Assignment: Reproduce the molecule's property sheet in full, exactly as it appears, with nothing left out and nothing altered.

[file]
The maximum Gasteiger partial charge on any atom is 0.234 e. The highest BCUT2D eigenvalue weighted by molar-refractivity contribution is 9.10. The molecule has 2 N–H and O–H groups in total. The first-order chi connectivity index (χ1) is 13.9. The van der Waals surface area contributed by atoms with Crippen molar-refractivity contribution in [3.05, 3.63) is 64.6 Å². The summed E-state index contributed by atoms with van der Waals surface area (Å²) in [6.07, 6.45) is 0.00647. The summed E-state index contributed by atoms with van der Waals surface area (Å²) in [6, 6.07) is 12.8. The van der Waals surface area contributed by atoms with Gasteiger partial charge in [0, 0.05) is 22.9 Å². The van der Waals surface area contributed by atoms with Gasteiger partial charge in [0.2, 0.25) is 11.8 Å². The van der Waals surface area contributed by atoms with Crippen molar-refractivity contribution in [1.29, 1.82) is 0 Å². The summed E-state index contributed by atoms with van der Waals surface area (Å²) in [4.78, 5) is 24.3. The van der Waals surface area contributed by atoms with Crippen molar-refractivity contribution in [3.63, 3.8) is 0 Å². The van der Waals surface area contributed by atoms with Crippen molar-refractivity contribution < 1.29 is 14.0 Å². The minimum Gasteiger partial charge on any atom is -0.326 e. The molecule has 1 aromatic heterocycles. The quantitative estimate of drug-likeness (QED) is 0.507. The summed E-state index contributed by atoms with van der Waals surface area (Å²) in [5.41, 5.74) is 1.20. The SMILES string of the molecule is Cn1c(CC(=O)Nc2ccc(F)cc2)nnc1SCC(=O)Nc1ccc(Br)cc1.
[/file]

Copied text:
The maximum Gasteiger partial charge on any atom is 0.234 e. The highest BCUT2D eigenvalue weighted by molar-refractivity contribution is 9.10. The molecule has 2 N–H and O–H groups in total. The first-order chi connectivity index (χ1) is 13.9. The van der Waals surface area contributed by atoms with Crippen molar-refractivity contribution in [3.05, 3.63) is 64.6 Å². The summed E-state index contributed by atoms with van der Waals surface area (Å²) in [6.07, 6.45) is 0.00647. The summed E-state index contributed by atoms with van der Waals surface area (Å²) in [6, 6.07) is 12.8. The van der Waals surface area contributed by atoms with Gasteiger partial charge in [0, 0.05) is 22.9 Å². The van der Waals surface area contributed by atoms with Gasteiger partial charge in [0.2, 0.25) is 11.8 Å². The van der Waals surface area contributed by atoms with Crippen molar-refractivity contribution in [1.29, 1.82) is 0 Å². The summed E-state index contributed by atoms with van der Waals surface area (Å²) in [4.78, 5) is 24.3. The van der Waals surface area contributed by atoms with Crippen molar-refractivity contribution in [3.63, 3.8) is 0 Å². The van der Waals surface area contributed by atoms with Crippen molar-refractivity contribution < 1.29 is 14.0 Å². The minimum Gasteiger partial charge on any atom is -0.326 e. The molecule has 1 aromatic heterocycles. The quantitative estimate of drug-likeness (QED) is 0.507. The summed E-state index contributed by atoms with van der Waals surface area (Å²) in [5.41, 5.74) is 1.20. The SMILES string of the molecule is Cn1c(CC(=O)Nc2ccc(F)cc2)nnc1SCC(=O)Nc1ccc(Br)cc1.